Figure 4. Comparison of the femur MNHN–NIH008 with other femora of Pleistocene ostriches. (A) Femur of Struthio anderssoni, from Zhoukoudian (China), specimen number IVPP V6943, in caudal view. (B) Femur of Pachystruthio cf. dmanisensis), from Dmanisi (Georgia), specimen number D5768, in cranial view (from [22]). (C) Femur of Pachystruthio cf. dmanisensis), from Dmanisi (Georgia), specimen number D70, in caudal view (from [22]). (D) Femur of Struthio oldawayi, from Olduvai (Tanzania), in cranial view (from [20]); E: femur of giant ostrich (Pachystruthio indet.), specimen number MNHN–NIH008, from the Lower Pleistocene of the Nihewan Basin, northern China, in caudal (E.1) and cranial (E.2) views. (F) Femur of Pachystruthio cf. dmanisensis, from Taurida Cave (Crimea), specimen number PIN 5644/56, in caudal view (from [23]).
Figure 4. Comparison of the femur MNHN–NIH008 with other femora of Pleistocene ostriches. (A) Femur of Struthio anderssoni, from Zhoukoudian (China), specimen number IVPP V6943, in caudal view. (B) Femur of Pachystruthio cf. dmanisensis), from Dmanisi (Georgia), specimen number D5768, in cranial view (from [22]). (C) Femur of Pachystruthio cf. dmanisensis), from Dmanisi (Georgia), specimen number D70, in caudal view (from [22]). (D) Femur of Struthio oldawayi, from Olduvai (Tanzania), in cranial view (from [20]); E: femur of giant ostrich (Pachystruthio indet.), specimen number MNHN–NIH008, from the Lower Pleistocene of the Nihewan Basin, northern China, in caudal (E.1) and cranial (E.2) views. (F) Femur of Pachystruthio cf. dmanisensis, from Taurida Cave (Crimea), specimen number PIN 5644/56, in caudal view (from [23]).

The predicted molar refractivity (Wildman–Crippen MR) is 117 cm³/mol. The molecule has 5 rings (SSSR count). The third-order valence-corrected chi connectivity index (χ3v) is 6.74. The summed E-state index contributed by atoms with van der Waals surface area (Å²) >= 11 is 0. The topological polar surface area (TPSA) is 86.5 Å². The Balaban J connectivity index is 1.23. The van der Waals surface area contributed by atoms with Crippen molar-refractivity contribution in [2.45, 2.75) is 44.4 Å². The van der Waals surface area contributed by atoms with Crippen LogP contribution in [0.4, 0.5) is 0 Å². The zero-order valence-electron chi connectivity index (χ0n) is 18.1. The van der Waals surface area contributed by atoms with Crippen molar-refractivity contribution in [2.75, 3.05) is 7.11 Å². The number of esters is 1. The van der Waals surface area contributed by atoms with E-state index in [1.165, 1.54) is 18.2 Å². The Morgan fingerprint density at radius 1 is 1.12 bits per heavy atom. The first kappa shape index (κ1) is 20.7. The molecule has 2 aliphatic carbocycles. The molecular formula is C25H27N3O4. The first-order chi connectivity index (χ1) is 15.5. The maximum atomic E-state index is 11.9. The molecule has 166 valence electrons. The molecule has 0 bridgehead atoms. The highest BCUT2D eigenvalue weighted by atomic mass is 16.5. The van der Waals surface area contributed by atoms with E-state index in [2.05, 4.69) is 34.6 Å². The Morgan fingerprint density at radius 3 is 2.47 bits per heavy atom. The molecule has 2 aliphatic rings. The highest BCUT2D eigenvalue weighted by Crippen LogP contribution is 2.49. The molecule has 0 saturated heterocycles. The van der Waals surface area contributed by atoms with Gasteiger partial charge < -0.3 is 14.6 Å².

Diversity 13 00047 g004
Figure 5. Map showing the distribution of skeletal remains referrable to Pachystruthio in the Lower Pleistocene of Eurasia. 1: Kisláng, Hungary (phalanx, after [24]); 2: Taurida Cave, Crimea (femur, after [23]); 3: Dmanisi, Georgia (femur, after [22]); 4: Nihewan, China (femur, this paper). The bones are not to scale.
Figure 5. Map showing the distribution of skeletal remains referrable to Pachystruthio in the Lower Pleistocene of Eurasia. 1: Kisláng, Hungary (phalanx, after [24]); 2: Taurida Cave, Crimea (femur, after [23]); 3: Dmanisi, Georgia (femur, after [22]); 4: Nihewan, China (femur, this paper). The bones are not to scale.
Diversity 13 00047 g005
Figure 6. Stoutness (minimum shaft width/total length ratio) vs. total length of the femora of various Pleistocene fossil ostriches, compared with the living Struthio camelus.
Figure 6. Stoutness (minimum shaft width/total length ratio) vs. total length of the femora of various Pleistocene fossil ostriches, compared with the living Struthio camelus.
Diversity 13 00047 g006
Table 1. Summary table of the measurements of the fossil Struthionidae from the Pleistocene of Eurasia and Africa compared with the modern Struthio camelus. Bold total length values are estimated. LCF: minimum circumference of the shaft of the femora.